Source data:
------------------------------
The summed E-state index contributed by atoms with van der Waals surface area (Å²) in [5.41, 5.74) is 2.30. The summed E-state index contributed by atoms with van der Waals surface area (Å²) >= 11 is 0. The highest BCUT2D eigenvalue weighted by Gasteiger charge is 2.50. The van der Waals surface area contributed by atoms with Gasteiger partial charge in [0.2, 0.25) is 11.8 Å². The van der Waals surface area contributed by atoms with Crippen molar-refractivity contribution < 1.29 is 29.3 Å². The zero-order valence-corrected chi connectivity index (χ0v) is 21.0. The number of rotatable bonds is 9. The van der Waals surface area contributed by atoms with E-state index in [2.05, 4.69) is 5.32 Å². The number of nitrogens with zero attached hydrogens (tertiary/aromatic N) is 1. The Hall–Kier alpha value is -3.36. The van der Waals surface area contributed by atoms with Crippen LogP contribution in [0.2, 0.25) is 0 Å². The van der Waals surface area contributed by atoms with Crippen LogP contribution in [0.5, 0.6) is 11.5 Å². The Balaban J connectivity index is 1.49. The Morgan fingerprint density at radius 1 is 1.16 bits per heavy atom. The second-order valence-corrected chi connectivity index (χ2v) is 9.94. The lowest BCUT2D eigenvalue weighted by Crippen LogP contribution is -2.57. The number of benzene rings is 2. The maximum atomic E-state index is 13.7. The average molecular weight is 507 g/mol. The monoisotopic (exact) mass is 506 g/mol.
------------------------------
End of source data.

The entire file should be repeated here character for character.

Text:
The summed E-state index contributed by atoms with van der Waals surface area (Å²) in [5.41, 5.74) is 2.30. The summed E-state index contributed by atoms with van der Waals surface area (Å²) >= 11 is 0. The highest BCUT2D eigenvalue weighted by Gasteiger charge is 2.50. The van der Waals surface area contributed by atoms with Gasteiger partial charge in [0.2, 0.25) is 11.8 Å². The van der Waals surface area contributed by atoms with Crippen molar-refractivity contribution < 1.29 is 29.3 Å². The zero-order valence-corrected chi connectivity index (χ0v) is 21.0. The number of rotatable bonds is 9. The van der Waals surface area contributed by atoms with E-state index in [2.05, 4.69) is 5.32 Å². The number of nitrogens with zero attached hydrogens (tertiary/aromatic N) is 1. The Hall–Kier alpha value is -3.36. The van der Waals surface area contributed by atoms with Crippen LogP contribution in [0.2, 0.25) is 0 Å². The van der Waals surface area contributed by atoms with Crippen LogP contribution in [0.5, 0.6) is 11.5 Å². The Balaban J connectivity index is 1.49. The Morgan fingerprint density at radius 1 is 1.16 bits per heavy atom. The second-order valence-corrected chi connectivity index (χ2v) is 9.94. The lowest BCUT2D eigenvalue weighted by Crippen LogP contribution is -2.57. The number of benzene rings is 2. The maximum atomic E-state index is 13.7. The average molecular weight is 507 g/mol. The monoisotopic (exact) mass is 506 g/mol.